Geologists prevent another oil spill in Norilsk | Polarjournal
The emergency services tried to prevent the worst with oil spill containment barriers. (Photo: Marine Rescue Service)

Spectacular news in the media usually follow accidents and incidents, such as the spill of 21,000 tonnes of diesel fuel in Norilsk in May 2020. Events that can avoid such disasters are not usually reported. Scientists at the RB RAS Institute of Geology and Mineralogy have now developed a method to prevent such accidents. These are new satellite methods that can be used to retrieve previously unavailable data. One of them, the method of radar interferometry, made it possible to prevent another oil spill near Norilsk in the summer of 2020.

The Sentinel-2 Earth observation satellite can combine UAV and satellite imagery with its multispectral camera. This allows changes in the environment to be detected more accurately. (Foto: ESA)

Modern technologies have undergone major qualitative changes in recent decades. Satellites are constantly flying overhead, not only photographing the Earth, but often functioning as spectrometers that measure the surface of the planet. Spectrometers in specific ranges with different wavelengths can measure all kinds of properties. Then, scientists use this unique data to solve various problems.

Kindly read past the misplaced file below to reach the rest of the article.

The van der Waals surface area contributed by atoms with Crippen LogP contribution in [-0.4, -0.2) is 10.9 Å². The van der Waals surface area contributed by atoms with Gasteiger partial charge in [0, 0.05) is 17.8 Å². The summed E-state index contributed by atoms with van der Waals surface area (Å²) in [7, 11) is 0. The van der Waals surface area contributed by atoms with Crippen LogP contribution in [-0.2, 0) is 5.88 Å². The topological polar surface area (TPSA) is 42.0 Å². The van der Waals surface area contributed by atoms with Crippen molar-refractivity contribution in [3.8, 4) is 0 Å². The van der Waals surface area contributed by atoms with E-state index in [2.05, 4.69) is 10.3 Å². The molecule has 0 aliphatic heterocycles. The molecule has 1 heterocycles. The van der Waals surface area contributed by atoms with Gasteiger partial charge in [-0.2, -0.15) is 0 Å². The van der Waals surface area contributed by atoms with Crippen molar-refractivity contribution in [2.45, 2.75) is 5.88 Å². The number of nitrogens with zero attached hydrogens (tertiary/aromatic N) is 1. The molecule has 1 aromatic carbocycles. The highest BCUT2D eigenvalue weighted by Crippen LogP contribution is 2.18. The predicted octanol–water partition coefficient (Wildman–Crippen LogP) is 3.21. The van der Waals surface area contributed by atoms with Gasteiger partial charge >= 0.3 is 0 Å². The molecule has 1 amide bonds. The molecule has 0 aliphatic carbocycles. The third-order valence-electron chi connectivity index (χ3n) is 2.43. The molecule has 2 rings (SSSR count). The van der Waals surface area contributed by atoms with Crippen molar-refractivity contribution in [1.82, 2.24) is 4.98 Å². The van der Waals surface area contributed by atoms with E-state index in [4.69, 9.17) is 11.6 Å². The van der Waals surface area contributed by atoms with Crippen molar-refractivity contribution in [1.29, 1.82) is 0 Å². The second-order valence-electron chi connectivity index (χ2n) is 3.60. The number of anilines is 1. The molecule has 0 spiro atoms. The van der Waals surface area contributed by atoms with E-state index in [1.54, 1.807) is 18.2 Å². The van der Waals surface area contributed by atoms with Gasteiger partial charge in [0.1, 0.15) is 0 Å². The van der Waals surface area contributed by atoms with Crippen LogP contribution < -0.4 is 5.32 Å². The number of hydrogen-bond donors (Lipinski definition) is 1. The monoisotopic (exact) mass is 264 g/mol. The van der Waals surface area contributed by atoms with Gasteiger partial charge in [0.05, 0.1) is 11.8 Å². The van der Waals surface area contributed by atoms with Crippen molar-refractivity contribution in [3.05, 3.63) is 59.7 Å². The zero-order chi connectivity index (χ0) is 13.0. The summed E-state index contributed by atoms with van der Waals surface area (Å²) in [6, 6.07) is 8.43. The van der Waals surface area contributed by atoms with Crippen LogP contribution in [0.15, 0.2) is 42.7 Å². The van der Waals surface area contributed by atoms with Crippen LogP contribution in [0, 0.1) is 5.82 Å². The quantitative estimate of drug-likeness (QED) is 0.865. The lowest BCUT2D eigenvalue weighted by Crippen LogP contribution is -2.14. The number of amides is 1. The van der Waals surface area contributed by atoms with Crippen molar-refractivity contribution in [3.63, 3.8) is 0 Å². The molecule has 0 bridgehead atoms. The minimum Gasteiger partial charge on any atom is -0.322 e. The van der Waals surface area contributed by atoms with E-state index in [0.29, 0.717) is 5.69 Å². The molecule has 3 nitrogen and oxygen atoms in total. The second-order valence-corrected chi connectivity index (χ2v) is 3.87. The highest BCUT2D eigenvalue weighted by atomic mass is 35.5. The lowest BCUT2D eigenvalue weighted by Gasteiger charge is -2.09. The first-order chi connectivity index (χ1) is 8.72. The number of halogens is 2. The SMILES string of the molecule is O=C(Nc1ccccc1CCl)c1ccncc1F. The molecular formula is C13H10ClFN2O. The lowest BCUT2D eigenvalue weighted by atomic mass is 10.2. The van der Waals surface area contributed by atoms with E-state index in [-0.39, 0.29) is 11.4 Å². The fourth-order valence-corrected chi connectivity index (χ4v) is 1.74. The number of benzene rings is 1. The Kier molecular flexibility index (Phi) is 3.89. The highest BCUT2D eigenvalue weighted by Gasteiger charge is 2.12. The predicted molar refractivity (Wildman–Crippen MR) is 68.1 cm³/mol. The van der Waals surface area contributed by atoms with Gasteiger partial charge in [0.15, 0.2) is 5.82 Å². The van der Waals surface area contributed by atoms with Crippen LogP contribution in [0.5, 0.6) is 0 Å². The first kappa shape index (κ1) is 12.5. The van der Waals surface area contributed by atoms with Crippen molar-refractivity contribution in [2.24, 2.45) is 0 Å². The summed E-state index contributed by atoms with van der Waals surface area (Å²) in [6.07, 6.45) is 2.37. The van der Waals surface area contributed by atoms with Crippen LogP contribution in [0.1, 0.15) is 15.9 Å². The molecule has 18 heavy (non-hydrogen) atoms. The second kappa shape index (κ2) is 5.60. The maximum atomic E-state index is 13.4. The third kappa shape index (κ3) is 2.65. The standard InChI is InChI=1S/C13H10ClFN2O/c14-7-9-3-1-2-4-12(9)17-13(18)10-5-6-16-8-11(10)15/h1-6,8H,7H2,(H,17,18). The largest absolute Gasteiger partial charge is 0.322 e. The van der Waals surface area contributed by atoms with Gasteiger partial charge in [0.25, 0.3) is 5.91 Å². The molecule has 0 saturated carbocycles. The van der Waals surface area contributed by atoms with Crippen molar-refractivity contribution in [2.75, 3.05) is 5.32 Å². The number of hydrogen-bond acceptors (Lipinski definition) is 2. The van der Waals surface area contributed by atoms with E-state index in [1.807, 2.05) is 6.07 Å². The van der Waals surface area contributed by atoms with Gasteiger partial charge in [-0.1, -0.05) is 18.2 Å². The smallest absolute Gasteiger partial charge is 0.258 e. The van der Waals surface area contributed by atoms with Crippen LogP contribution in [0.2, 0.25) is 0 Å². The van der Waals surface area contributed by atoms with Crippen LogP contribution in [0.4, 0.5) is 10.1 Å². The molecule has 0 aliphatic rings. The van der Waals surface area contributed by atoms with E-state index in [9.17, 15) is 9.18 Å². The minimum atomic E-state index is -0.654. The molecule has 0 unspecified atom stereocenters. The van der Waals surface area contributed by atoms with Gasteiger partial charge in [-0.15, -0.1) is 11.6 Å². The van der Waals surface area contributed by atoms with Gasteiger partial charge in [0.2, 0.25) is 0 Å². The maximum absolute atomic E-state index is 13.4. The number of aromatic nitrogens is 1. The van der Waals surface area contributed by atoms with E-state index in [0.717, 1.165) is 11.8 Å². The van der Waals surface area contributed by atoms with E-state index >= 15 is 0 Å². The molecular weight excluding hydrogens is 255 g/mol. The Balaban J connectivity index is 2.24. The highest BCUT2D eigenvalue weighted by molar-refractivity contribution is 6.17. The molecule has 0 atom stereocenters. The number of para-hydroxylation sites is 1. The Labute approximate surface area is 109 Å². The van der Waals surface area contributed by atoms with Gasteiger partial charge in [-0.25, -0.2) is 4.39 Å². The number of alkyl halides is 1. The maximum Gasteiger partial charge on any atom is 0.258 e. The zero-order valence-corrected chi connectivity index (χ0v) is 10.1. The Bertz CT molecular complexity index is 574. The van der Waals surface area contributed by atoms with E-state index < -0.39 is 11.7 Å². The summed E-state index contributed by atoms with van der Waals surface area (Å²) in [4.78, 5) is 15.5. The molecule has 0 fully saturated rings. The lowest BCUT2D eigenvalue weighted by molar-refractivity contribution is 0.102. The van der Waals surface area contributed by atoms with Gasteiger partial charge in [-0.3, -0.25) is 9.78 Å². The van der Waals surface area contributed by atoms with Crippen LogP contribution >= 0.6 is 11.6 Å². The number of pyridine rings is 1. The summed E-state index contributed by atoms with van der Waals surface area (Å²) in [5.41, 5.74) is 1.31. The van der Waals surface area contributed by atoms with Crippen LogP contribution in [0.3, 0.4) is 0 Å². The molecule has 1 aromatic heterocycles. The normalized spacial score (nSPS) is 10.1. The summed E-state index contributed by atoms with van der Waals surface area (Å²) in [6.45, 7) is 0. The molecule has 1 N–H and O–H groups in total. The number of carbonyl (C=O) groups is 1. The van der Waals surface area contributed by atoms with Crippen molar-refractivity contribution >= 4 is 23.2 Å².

Satellite image (left) and processed image (right). The use of spectral technologies takes scientific analysis to a qualitatively new level. On a satellite image, for example, you can see the external similarity of geological layers. (Photo: RB RAS)

Geologists from the Siberian division of SB RAS said their examination of satellite data collected immediately after the environmental disaster showed that a collapse of another fuel tank was imminent.

The scientists’ model showed that the tank exhibited similar signs to the ruptured one at Thermal Power Plant No. 3, which began to sink at a rate of 30 to 35 millimeters per year from August to September 2019 before finally breaking apart in May 2020.

“Once we understood the situation, we immediately conveyed our concerns to Nornickel, the owner of the facility. The cause of the disaster – the thawing of permafrost – slowly spread to another tank. As a result, action was taken,” said a scientist from the Siberian SB RAS branch.

“In fact, we prevented another accident,” he is further quoted as saying in an article on the news website “Science in Siberia” quoted .

Heiner Kubny, PolarJournal

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